SDSU students and a group of concerned parents will hold a mock graduation ceremony with 77 “missing” students today in protest of Tuesday’s announcement of a massive drug sting orchestrated by the DEA with the help of SDSU officials. Officials have described the five-month sting as a response to two recent fatal drug overdoses on campus, but those gathered today are criticizing the DEA’s show of force as counterproductive and are calling on the university to enact a life-saving Good Samaritan Policy that encourages students to call for help during a drug overdose emergency.

Today’s demonstration…will display 77 empty chairs and diplomas, symbolizing the 75 students arrested in the sting, as well as the two students who died recently of preventable drug overdoses. Large banners will be hoisted that read: “77 students are gone, but drug abuse isn’t” and “Save lives. Enact a Good Samaritan Policy.”

Their point:

“Sensational drug stings will do nothing to reduce the demand for drugs on campus, nor will they decrease the supply for these drugs for more than a few days,” said Randy Hencken, president of SSDP at SDSU. “ So long as students have the desire to use illegal drugs, and so long as the prohibition of drugs sustains a lucrative black market, drug stings will do little more than create openings for others to step in and supply drugs to SDSU students. This is a complicated problem that requires complex solutions but the discussion needs to start here.”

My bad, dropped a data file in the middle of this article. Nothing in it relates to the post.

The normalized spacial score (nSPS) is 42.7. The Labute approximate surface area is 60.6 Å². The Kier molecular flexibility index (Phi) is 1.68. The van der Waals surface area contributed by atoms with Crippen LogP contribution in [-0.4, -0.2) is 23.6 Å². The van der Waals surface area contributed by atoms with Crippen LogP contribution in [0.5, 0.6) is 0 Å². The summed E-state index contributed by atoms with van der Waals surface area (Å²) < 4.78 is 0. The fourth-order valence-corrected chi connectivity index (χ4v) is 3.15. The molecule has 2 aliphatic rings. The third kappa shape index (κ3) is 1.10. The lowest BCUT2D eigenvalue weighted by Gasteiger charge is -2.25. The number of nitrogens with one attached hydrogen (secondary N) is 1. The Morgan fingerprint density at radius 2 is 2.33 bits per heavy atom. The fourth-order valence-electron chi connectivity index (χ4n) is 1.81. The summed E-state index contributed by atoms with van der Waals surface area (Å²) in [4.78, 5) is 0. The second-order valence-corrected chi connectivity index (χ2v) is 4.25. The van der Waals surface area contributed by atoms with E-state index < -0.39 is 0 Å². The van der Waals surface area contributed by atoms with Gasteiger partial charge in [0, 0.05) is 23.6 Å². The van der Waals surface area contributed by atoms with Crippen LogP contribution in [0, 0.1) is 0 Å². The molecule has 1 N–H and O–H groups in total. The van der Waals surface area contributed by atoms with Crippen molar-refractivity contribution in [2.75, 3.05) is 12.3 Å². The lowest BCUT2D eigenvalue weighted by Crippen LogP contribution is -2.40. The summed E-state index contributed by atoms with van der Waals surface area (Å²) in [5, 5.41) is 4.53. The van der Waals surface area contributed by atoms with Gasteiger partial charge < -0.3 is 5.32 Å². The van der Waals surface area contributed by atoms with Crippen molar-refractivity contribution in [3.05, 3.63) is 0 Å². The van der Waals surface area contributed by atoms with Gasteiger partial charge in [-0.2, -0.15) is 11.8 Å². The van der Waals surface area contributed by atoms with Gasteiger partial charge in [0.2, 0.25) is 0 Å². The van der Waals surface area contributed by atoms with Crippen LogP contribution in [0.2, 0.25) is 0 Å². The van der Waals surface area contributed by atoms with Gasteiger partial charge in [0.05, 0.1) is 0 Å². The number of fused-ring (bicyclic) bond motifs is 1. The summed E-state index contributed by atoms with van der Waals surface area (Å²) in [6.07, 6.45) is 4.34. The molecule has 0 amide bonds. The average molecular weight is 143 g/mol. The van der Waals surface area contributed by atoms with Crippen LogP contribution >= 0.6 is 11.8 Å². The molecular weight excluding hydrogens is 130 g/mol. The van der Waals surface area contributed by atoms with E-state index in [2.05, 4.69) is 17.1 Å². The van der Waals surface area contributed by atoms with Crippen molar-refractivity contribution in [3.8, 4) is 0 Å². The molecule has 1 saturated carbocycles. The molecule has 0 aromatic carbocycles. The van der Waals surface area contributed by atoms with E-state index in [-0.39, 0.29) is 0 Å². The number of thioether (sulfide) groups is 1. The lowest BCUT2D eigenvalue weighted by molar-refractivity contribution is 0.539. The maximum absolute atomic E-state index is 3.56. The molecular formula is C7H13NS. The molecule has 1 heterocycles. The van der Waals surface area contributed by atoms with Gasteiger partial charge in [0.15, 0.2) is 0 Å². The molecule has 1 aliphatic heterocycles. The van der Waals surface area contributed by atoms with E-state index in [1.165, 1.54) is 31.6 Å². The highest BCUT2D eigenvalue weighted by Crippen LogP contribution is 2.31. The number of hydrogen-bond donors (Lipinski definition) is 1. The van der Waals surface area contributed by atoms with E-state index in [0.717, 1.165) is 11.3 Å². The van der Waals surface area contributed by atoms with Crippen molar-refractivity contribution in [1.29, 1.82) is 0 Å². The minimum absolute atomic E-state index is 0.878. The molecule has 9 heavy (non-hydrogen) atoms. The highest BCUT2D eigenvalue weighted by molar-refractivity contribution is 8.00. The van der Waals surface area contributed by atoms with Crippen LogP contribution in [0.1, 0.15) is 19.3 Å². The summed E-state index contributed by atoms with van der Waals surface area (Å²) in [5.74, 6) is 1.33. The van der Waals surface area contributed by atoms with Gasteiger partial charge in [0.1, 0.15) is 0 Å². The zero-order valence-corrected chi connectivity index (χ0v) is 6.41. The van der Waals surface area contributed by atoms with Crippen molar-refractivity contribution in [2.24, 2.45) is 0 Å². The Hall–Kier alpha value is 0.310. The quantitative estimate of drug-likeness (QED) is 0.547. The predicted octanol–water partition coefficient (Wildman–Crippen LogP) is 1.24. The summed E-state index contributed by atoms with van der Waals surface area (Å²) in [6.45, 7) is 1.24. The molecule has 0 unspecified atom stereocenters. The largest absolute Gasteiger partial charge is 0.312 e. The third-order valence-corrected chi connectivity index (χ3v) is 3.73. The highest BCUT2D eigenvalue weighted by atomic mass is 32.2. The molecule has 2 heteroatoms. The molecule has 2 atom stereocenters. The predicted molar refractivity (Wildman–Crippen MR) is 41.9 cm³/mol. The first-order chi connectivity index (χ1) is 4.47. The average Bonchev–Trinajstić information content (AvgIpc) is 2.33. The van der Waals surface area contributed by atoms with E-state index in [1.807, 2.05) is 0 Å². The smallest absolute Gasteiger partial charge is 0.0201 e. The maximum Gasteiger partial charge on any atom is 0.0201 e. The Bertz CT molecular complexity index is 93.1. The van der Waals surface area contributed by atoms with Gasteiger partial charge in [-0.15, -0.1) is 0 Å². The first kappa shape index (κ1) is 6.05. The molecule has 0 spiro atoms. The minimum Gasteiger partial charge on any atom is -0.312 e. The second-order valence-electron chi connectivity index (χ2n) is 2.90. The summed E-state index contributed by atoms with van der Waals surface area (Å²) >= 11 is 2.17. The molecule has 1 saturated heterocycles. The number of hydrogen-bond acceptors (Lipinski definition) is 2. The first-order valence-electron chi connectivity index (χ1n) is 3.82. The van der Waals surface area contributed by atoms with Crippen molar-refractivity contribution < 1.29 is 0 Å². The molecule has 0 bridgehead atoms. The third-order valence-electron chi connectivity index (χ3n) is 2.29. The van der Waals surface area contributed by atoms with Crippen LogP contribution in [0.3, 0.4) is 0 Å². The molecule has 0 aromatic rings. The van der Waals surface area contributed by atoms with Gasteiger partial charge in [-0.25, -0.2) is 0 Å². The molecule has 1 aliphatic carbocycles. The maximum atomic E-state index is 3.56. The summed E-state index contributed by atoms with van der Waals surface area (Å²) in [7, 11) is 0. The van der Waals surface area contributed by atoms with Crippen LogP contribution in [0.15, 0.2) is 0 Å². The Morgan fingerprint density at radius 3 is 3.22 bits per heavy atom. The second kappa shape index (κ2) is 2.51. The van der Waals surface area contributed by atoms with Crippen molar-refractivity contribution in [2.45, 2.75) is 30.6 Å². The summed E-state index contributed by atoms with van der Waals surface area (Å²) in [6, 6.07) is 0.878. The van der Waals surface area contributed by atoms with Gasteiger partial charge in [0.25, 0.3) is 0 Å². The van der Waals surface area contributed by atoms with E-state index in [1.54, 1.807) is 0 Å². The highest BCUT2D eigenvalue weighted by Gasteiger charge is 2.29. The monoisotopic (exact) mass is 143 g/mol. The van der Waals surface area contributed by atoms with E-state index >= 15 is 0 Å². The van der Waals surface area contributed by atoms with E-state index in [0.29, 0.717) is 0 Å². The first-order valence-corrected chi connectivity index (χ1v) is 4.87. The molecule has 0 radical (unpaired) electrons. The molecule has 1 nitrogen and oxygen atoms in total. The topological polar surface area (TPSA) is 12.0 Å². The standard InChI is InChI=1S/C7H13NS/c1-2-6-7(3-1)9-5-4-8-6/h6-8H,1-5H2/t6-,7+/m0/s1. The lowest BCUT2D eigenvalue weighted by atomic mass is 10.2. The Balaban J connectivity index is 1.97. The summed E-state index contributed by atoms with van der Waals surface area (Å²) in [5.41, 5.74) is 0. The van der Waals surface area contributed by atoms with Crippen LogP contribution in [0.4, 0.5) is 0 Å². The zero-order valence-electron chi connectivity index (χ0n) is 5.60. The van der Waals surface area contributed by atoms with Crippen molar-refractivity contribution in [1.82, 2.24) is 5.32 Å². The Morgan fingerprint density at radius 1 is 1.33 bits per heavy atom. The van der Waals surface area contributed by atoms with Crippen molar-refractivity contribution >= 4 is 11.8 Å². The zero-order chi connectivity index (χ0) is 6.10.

In interviews and a court filing Tuesday, lawyers for detainees at Guantánamo said they believed government agents had monitored their conversations. The assertions are the most specific to date by Guantánamo lawyers that officials may be violating legal principles that have generally kept government agents from eavesdropping on lawyers.

“I think they are listening to my telephone calls all the time,” said John A. Chandler, a prominent lawyer in Atlanta and Army veteran who represents six Guantánamo detainees.